Italy: Reform could introduce fines for needless defamation suits against journalists

Italy might soon introduce fines against vexatious defamation lawsuits against journalists, as part of a large-scale reform being discussed by the parliament.

On 10 March, the chamber of deputies passed a set of recommendations to reform civil proceedings, which would include penalties to discourage the use of libel suits to intimidate journalists.

The recommendations, called delegation to the government with instructions on the efficiency of civil proceeding and sponsored by ministry of justice Andrea Orlando (Democratic Party) and vice-president of the justice committee Franco Vazio, of the same party, would punish plaintiffs who are proved to be in mala fides, i.e. knowing their claims to be false, by making them reimburse journalists an amount between two and five times the trial’s expenses.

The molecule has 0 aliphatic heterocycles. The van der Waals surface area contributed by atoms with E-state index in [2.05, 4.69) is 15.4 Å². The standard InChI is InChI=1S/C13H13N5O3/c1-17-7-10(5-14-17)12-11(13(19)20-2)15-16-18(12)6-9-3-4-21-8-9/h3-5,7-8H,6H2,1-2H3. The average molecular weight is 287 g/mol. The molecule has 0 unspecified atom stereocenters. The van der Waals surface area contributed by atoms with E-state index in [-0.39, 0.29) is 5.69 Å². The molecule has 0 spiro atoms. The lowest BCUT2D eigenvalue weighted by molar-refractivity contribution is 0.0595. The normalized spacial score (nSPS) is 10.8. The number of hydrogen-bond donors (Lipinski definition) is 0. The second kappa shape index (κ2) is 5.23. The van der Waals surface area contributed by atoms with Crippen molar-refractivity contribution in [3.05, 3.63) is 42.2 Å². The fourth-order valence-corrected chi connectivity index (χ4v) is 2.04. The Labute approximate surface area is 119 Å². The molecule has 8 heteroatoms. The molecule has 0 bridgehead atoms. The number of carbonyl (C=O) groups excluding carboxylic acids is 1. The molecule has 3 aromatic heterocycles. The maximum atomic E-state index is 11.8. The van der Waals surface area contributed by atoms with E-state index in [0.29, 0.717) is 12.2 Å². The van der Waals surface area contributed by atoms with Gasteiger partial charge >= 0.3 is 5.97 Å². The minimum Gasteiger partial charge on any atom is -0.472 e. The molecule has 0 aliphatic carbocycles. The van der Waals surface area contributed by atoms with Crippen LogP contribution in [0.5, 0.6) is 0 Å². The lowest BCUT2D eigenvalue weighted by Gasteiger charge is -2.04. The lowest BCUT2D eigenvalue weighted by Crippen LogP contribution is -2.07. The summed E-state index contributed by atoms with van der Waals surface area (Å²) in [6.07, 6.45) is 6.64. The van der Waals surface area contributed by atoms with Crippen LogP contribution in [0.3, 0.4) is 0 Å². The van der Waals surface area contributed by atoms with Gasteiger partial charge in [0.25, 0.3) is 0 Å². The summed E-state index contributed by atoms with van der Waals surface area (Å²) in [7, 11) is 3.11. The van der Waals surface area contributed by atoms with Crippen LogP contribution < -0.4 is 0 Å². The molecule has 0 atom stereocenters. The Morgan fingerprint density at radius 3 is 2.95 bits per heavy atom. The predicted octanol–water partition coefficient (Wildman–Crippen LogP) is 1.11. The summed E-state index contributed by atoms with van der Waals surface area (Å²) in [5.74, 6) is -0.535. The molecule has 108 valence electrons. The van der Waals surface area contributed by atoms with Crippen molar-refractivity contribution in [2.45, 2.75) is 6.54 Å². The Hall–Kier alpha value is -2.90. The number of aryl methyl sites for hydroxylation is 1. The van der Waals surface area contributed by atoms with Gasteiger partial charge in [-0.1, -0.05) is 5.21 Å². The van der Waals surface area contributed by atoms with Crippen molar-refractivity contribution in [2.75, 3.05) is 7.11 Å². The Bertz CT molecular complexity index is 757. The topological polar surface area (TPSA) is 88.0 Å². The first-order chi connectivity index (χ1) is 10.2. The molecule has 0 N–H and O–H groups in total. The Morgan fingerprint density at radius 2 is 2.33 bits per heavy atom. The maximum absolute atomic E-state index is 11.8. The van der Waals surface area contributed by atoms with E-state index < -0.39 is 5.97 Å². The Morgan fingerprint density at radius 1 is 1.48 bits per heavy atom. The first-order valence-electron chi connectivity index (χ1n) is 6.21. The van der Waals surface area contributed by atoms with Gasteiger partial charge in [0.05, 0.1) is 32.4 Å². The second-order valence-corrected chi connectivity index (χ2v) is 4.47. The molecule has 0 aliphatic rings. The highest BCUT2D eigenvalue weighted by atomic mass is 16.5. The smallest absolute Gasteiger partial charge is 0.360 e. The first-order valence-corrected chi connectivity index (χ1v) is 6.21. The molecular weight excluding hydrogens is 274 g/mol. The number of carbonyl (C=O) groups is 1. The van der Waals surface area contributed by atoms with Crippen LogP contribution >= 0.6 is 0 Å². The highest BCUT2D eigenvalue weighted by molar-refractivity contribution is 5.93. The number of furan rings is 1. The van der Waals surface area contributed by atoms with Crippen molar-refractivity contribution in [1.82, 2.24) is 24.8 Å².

The recommendations are what Italian law calls a “delegated law”. With them, the parliament delegates the government to legislate in its place – but only following a set of restrictions and recommendations, which are what the chamber of deputies approved on 10 March.

Before the government turns them into law, the recommendations now need to be approved by the Italian senate, which has not yet released a timeline for debating the recommendations.

If the senate approves the recommendations, the government will have an 18-month window to enforce them. However, according to Italian law, no individual minister is in charge of the measure, and there won’t be a backlash against the government if it fails to take action.

Nevertheless, president of the National Federation of Italian Press Giuseppe Giulietti has expressed satisfaction about the recommendations, saying in a statement it is a “relevant first step in the right direction”.

Alberto Spampinato, director of Ossigeno per l’Informazione, an Italian organisation that monitors threats to journalists, also thinks that although the measures aren’t a major step forward, they are a good start.